Human rights groups and those advocating for the families of victims place the fault for this firmly at London’s door.  Such an agreed mechanism was reached over four years ago, called the Stormont House Agreement (SHA).  

It was generally welcomed, with 16,000 separate responses to a public consultation exercise, one outcome being a firm rebuttal of amnesty as a way forward.

If London’s failure to implement the SHA led to the current imbalance – families were nevertheless making progress.  Judgement in the Ballymurphy Massacre inquest, for example, made it clear the ten people shot dead by the British Army in 1971 were not “terrorists” but entirely innocent people.


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London’s proposals have united in opposition the voices of all main political parties at Stormont (seat of the locally-elected assembly) as well as every human rights organisation, domestic and international, along with all NGOs representing victims’ interests.  It is also opposed by the Irish government, joint signatory to the SHA.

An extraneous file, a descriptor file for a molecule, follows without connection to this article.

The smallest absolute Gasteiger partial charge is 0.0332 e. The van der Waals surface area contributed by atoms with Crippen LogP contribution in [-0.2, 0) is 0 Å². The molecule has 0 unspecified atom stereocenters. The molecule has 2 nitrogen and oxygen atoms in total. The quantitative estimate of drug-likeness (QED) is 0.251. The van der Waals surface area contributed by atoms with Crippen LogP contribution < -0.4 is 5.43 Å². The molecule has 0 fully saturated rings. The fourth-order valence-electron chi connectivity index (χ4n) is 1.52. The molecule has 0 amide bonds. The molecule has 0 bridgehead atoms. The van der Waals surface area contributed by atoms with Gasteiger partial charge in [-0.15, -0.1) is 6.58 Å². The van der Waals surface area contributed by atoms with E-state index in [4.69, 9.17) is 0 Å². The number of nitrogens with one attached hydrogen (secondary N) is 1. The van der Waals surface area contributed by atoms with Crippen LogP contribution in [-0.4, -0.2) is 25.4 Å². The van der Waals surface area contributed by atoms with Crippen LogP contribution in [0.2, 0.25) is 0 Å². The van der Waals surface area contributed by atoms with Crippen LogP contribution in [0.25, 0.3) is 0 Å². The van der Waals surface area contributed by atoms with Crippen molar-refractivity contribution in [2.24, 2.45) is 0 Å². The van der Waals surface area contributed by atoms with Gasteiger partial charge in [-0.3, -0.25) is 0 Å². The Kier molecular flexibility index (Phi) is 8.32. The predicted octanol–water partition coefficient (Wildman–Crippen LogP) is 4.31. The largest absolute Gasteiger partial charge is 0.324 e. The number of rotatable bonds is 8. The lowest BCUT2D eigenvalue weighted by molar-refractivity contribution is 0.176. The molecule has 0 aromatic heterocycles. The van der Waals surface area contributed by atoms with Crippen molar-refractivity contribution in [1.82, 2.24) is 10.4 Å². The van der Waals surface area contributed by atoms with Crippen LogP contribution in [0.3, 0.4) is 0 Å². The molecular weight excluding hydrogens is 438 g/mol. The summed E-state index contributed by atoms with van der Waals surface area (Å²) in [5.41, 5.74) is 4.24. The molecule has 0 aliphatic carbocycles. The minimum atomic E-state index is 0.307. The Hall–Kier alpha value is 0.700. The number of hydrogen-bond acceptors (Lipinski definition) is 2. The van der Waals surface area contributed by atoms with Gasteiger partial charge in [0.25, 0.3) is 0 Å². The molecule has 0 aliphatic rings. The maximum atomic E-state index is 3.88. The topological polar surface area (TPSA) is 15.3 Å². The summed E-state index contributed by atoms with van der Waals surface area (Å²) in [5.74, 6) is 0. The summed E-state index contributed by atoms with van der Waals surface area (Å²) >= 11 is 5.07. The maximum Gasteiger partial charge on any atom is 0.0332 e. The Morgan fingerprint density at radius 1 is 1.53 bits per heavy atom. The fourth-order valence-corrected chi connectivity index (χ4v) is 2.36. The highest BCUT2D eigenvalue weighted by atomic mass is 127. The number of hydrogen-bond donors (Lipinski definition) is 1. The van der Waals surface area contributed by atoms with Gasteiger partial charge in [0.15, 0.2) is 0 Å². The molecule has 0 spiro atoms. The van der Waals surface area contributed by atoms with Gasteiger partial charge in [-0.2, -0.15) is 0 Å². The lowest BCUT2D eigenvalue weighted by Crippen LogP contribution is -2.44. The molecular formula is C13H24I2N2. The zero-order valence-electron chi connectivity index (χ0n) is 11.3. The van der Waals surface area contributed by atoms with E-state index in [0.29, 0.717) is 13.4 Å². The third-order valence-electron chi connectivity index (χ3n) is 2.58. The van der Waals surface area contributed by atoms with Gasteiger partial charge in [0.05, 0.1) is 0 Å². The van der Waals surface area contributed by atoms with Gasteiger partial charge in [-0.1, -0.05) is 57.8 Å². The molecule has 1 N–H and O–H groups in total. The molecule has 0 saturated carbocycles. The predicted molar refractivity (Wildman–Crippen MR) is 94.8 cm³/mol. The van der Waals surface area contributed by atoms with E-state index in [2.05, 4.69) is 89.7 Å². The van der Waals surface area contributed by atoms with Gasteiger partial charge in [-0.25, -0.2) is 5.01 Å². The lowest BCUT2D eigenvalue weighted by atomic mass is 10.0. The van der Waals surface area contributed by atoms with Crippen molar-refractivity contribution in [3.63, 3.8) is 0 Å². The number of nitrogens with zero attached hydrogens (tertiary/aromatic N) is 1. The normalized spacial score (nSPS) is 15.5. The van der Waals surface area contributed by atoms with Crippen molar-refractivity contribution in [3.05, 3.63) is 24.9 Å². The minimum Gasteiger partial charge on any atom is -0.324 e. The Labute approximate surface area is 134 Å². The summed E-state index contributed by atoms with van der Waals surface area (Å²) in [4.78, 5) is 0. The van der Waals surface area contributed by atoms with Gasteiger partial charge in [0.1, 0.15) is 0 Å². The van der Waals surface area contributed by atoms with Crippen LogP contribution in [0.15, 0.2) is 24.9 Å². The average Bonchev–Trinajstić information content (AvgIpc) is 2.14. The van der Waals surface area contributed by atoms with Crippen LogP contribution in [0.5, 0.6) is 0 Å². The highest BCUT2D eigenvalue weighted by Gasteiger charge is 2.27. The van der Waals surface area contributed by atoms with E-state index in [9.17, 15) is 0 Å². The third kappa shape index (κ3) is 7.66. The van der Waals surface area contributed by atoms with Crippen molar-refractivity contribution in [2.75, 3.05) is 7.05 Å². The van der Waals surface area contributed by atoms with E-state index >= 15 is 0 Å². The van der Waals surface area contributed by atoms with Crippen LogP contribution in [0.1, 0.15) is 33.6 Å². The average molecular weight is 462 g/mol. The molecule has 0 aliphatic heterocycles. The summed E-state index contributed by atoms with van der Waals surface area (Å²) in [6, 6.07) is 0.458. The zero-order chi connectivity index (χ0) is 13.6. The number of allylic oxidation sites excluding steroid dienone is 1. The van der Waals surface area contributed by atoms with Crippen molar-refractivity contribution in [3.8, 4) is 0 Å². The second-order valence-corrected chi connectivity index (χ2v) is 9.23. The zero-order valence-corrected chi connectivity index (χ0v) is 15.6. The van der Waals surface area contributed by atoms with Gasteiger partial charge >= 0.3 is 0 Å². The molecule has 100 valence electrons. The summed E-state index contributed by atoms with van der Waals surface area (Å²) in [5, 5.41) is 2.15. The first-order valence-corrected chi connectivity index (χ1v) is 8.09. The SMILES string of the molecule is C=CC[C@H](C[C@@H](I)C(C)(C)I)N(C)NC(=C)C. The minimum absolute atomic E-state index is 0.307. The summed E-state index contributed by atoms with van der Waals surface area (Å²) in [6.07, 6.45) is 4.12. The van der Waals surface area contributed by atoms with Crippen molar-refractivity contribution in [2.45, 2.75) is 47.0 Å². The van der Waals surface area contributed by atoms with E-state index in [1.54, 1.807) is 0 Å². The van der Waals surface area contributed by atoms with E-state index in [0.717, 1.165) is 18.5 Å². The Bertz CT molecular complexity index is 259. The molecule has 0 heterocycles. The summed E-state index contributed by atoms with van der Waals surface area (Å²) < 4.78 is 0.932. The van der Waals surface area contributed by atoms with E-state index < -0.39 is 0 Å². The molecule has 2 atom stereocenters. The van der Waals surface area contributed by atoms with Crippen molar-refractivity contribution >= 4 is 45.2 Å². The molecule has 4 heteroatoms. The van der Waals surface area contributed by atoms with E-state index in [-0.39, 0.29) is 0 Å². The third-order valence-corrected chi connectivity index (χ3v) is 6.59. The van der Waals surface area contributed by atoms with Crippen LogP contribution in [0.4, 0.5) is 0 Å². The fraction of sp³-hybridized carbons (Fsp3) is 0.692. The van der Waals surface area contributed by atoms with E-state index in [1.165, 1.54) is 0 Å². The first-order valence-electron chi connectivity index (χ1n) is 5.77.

The only welcoming voices are those of retired British Army officers; Conservative Party MPs – in particular those allied to organisations representing soldiers who formerly served in Northern Ireland – and the British tabloid press.

Tracey Mulholland is the 42-year-old granddaughter of Arthur Mulholland, shot dead in County Tyrone in February 1975.  A cold case review by the now-defunct Historical Enquiries Team found evidence of both police and military involvement in his murder but the family is still waiting for official acknowledgement of the state’s role.

“The politicians at Stormont should walk away from the Assembly”, she said this week, an indication of how anger is undermining confidence in power-sharing and hard-won local devolution.  “London clearly takes no notice of what our elected politicians want.”

“Most people could live with an end to prosecutions – but they will never give up the battle for truth.  We have seen people die fighting for the truth and being blocked time and time again”  Mulholland told Byline Times: “My entire life I have been fighting for the truth and I am not about to give up now”

As a feeble replacement for closing down every possible available avenue accessing justice, London is proposing a “toothless” information recovery body with undefined powers – as described in a recent joint statement from leading legal academics and human rights groups including Amnesty International.